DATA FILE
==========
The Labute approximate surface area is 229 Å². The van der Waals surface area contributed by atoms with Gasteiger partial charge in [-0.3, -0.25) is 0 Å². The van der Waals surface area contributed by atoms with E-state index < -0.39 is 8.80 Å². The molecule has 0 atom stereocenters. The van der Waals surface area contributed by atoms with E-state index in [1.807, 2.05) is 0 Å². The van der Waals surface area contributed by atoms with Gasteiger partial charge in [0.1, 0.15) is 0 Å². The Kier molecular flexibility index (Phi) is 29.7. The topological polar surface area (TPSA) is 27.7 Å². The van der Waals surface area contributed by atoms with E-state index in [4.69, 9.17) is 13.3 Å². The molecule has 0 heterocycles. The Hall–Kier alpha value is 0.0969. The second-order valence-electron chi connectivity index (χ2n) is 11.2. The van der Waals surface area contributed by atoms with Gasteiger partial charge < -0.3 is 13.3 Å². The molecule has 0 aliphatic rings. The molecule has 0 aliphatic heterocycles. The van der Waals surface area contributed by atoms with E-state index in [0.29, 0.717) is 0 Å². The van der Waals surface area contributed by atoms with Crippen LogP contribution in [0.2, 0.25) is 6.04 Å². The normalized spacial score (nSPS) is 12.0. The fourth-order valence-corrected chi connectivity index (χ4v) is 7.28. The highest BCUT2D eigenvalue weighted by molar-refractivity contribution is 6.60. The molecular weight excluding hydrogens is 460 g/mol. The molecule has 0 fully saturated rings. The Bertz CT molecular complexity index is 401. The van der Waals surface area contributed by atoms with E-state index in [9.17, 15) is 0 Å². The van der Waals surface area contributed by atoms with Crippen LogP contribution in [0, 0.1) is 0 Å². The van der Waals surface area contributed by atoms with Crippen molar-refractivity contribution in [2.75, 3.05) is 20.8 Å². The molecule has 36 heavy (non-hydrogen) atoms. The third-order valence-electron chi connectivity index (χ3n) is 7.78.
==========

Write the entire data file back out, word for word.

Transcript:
The Labute approximate surface area is 229 Å². The van der Waals surface area contributed by atoms with Gasteiger partial charge in [-0.3, -0.25) is 0 Å². The van der Waals surface area contributed by atoms with E-state index < -0.39 is 8.80 Å². The molecule has 0 atom stereocenters. The van der Waals surface area contributed by atoms with E-state index in [1.807, 2.05) is 0 Å². The van der Waals surface area contributed by atoms with Gasteiger partial charge in [0.1, 0.15) is 0 Å². The Kier molecular flexibility index (Phi) is 29.7. The topological polar surface area (TPSA) is 27.7 Å². The van der Waals surface area contributed by atoms with E-state index in [4.69, 9.17) is 13.3 Å². The molecule has 0 heterocycles. The Hall–Kier alpha value is 0.0969. The second-order valence-electron chi connectivity index (χ2n) is 11.2. The van der Waals surface area contributed by atoms with Gasteiger partial charge < -0.3 is 13.3 Å². The molecule has 0 aliphatic rings. The molecule has 0 aliphatic heterocycles. The van der Waals surface area contributed by atoms with E-state index in [0.29, 0.717) is 0 Å². The van der Waals surface area contributed by atoms with Crippen LogP contribution in [0.2, 0.25) is 6.04 Å². The normalized spacial score (nSPS) is 12.0. The fourth-order valence-corrected chi connectivity index (χ4v) is 7.28. The highest BCUT2D eigenvalue weighted by molar-refractivity contribution is 6.60. The molecular weight excluding hydrogens is 460 g/mol. The molecule has 0 fully saturated rings. The Bertz CT molecular complexity index is 401. The van der Waals surface area contributed by atoms with E-state index in [9.17, 15) is 0 Å². The van der Waals surface area contributed by atoms with Crippen LogP contribution in [0, 0.1) is 0 Å². The van der Waals surface area contributed by atoms with Crippen molar-refractivity contribution in [2.75, 3.05) is 20.8 Å². The molecule has 36 heavy (non-hydrogen) atoms. The third-order valence-electron chi connectivity index (χ3n) is 7.78.